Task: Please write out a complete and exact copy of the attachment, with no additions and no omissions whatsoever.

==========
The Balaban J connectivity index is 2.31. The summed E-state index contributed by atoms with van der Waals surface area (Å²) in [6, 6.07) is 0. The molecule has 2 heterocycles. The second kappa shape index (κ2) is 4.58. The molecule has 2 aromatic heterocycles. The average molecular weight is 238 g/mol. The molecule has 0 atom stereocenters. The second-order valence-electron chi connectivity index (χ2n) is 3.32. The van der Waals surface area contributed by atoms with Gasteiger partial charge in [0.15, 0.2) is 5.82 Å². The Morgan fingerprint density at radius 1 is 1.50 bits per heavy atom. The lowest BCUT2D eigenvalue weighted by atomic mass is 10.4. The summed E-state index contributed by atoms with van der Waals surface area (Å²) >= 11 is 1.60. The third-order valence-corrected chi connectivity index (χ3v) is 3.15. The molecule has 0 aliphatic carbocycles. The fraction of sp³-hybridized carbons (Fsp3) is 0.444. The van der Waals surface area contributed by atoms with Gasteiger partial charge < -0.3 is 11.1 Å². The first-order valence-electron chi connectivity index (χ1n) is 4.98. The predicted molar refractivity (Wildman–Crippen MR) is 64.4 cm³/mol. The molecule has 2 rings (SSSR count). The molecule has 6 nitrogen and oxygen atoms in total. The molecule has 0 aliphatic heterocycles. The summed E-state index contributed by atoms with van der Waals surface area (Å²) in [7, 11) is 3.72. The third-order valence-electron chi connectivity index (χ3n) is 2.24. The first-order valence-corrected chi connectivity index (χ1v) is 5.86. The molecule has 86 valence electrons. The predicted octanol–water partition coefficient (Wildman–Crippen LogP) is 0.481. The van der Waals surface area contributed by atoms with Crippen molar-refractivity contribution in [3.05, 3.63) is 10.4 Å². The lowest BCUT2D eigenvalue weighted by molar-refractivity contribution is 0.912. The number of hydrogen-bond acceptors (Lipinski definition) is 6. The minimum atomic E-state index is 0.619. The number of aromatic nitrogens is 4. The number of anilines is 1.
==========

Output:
The Balaban J connectivity index is 2.31. The summed E-state index contributed by atoms with van der Waals surface area (Å²) in [6, 6.07) is 0. The molecule has 2 heterocycles. The second kappa shape index (κ2) is 4.58. The molecule has 2 aromatic heterocycles. The average molecular weight is 238 g/mol. The molecule has 0 atom stereocenters. The second-order valence-electron chi connectivity index (χ2n) is 3.32. The van der Waals surface area contributed by atoms with Gasteiger partial charge in [0.15, 0.2) is 5.82 Å². The Morgan fingerprint density at radius 1 is 1.50 bits per heavy atom. The lowest BCUT2D eigenvalue weighted by atomic mass is 10.4. The summed E-state index contributed by atoms with van der Waals surface area (Å²) >= 11 is 1.60. The third-order valence-corrected chi connectivity index (χ3v) is 3.15. The molecule has 0 aliphatic carbocycles. The fraction of sp³-hybridized carbons (Fsp3) is 0.444. The van der Waals surface area contributed by atoms with Gasteiger partial charge < -0.3 is 11.1 Å². The first-order valence-electron chi connectivity index (χ1n) is 4.98. The predicted molar refractivity (Wildman–Crippen MR) is 64.4 cm³/mol. The molecule has 2 rings (SSSR count). The molecule has 6 nitrogen and oxygen atoms in total. The molecule has 0 aliphatic heterocycles. The summed E-state index contributed by atoms with van der Waals surface area (Å²) in [7, 11) is 3.72. The third-order valence-electron chi connectivity index (χ3n) is 2.24. The first-order valence-corrected chi connectivity index (χ1v) is 5.86. The molecule has 86 valence electrons. The predicted octanol–water partition coefficient (Wildman–Crippen LogP) is 0.481. The van der Waals surface area contributed by atoms with Crippen molar-refractivity contribution in [3.05, 3.63) is 10.4 Å². The lowest BCUT2D eigenvalue weighted by molar-refractivity contribution is 0.912. The number of hydrogen-bond acceptors (Lipinski definition) is 6. The minimum atomic E-state index is 0.619. The number of aromatic nitrogens is 4. The number of anilines is 1.